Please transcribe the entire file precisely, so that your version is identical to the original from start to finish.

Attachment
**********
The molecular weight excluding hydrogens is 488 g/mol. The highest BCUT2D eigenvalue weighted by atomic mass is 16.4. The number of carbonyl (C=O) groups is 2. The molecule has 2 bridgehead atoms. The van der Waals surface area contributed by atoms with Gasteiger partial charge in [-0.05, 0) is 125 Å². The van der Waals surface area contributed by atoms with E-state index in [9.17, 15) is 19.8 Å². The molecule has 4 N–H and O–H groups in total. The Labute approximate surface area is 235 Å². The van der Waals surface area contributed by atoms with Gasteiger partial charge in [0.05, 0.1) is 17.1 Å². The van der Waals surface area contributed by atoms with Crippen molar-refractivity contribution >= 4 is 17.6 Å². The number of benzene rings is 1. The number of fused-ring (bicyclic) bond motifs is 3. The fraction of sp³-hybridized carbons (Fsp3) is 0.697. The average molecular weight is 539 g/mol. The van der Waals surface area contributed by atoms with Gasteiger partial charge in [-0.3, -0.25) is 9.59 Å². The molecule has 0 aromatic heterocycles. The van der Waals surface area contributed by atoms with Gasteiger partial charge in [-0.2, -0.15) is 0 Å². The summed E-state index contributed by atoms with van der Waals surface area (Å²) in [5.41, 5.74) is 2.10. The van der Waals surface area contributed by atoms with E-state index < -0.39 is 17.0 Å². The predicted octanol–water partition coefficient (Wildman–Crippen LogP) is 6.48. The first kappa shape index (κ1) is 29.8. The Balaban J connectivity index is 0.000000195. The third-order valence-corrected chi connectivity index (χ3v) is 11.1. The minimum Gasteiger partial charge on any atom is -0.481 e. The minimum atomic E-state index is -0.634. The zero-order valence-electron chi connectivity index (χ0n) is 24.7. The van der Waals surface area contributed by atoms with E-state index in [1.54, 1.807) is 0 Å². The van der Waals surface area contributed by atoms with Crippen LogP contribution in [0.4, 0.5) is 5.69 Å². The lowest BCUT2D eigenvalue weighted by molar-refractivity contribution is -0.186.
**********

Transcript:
The molecular weight excluding hydrogens is 488 g/mol. The highest BCUT2D eigenvalue weighted by atomic mass is 16.4. The number of carbonyl (C=O) groups is 2. The molecule has 2 bridgehead atoms. The van der Waals surface area contributed by atoms with Gasteiger partial charge in [-0.05, 0) is 125 Å². The van der Waals surface area contributed by atoms with E-state index in [9.17, 15) is 19.8 Å². The molecule has 4 N–H and O–H groups in total. The Labute approximate surface area is 235 Å². The van der Waals surface area contributed by atoms with Gasteiger partial charge in [0.05, 0.1) is 17.1 Å². The van der Waals surface area contributed by atoms with Crippen molar-refractivity contribution >= 4 is 17.6 Å². The number of benzene rings is 1. The number of fused-ring (bicyclic) bond motifs is 3. The fraction of sp³-hybridized carbons (Fsp3) is 0.697. The average molecular weight is 539 g/mol. The van der Waals surface area contributed by atoms with Gasteiger partial charge in [-0.3, -0.25) is 9.59 Å². The molecule has 0 aromatic heterocycles. The van der Waals surface area contributed by atoms with Gasteiger partial charge in [-0.2, -0.15) is 0 Å². The summed E-state index contributed by atoms with van der Waals surface area (Å²) in [5.41, 5.74) is 2.10. The van der Waals surface area contributed by atoms with E-state index < -0.39 is 17.0 Å². The predicted octanol–water partition coefficient (Wildman–Crippen LogP) is 6.48. The first kappa shape index (κ1) is 29.8. The Balaban J connectivity index is 0.000000195. The third-order valence-corrected chi connectivity index (χ3v) is 11.1. The minimum Gasteiger partial charge on any atom is -0.481 e. The minimum atomic E-state index is -0.634. The zero-order valence-electron chi connectivity index (χ0n) is 24.7. The van der Waals surface area contributed by atoms with E-state index in [1.54, 1.807) is 0 Å². The van der Waals surface area contributed by atoms with Crippen LogP contribution in [0.4, 0.5) is 5.69 Å². The lowest BCUT2D eigenvalue weighted by molar-refractivity contribution is -0.186.